Pope St. John Paul II wrote, "By giving the Eucharist the prominence it deserves, and by being careful not to diminish any of its dimensions or demands, we show that we are truly conscious of the greatness of this gift. ... There can be no danger of excess in our care for this mystery, for "in this sacrament is recapitulated the whole mystery of our salvation" (Ecclesia de Eucharistia, no. 61).
If you feel alone in your desire for reverence before the Lord, be not afraid! Popes, saints, and Church Fathers will back you up when you read Bishop Athanasius Schneider's Dominus Est - It Is the Lord!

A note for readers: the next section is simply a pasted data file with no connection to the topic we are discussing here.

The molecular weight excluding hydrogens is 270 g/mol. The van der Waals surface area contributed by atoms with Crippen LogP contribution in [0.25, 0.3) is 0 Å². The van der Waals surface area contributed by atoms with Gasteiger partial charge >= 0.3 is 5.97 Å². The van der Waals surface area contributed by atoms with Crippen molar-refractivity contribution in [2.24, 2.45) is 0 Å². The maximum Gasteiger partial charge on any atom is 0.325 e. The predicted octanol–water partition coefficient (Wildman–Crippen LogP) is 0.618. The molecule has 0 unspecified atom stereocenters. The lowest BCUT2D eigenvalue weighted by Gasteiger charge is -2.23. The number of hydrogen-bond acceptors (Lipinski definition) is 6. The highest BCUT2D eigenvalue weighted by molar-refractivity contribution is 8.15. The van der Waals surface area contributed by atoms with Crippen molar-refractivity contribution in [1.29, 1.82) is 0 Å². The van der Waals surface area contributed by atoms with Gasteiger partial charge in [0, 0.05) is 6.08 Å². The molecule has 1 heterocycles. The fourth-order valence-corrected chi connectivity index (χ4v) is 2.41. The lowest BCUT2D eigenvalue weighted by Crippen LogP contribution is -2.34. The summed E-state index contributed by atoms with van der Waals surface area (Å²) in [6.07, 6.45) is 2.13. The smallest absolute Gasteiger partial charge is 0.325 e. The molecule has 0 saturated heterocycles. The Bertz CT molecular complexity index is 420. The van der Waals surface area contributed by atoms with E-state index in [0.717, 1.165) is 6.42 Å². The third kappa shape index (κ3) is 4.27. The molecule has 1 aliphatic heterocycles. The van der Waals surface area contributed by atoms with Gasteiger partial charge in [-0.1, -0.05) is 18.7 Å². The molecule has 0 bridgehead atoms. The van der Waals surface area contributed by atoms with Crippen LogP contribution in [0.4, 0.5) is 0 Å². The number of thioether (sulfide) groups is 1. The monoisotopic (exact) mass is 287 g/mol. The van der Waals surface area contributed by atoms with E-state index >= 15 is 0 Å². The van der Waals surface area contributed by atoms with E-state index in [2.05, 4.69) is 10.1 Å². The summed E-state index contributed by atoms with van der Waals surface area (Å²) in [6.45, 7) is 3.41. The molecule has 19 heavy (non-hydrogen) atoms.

From the back cover: Holy Communion is not simply a convivial moment of spiritual nourishment; it is the most personal encounter possible in this life between the faithful Christian and his Lord and God. The best interior attitude for this encounter is one of receptivity, humility, and spiritual childhood. Such an attitude, by its very nature, is expressed through gestures of adoration and reverence. We have eloquent witnesses to this truth from the tradition of the Church, summarized by the sayings cum amore ac timore (with love and fear) from the first millenium and quantum potes, tantum aude (dare to do as much as you can) from the second. To illustrate how this attitude manifests itself, the author shares stories of three "Eucharistic women" known to him from the Soviet Underground. This book encourages Catholics of the third millenium to treat the Lord, in the august moment of Holy Communion, in a manner appropriate to the Church's tradition.I have read the whole book with delight. It is excellent. - Francis Cardinal ArinzePrefect, Congregation for Divine Workship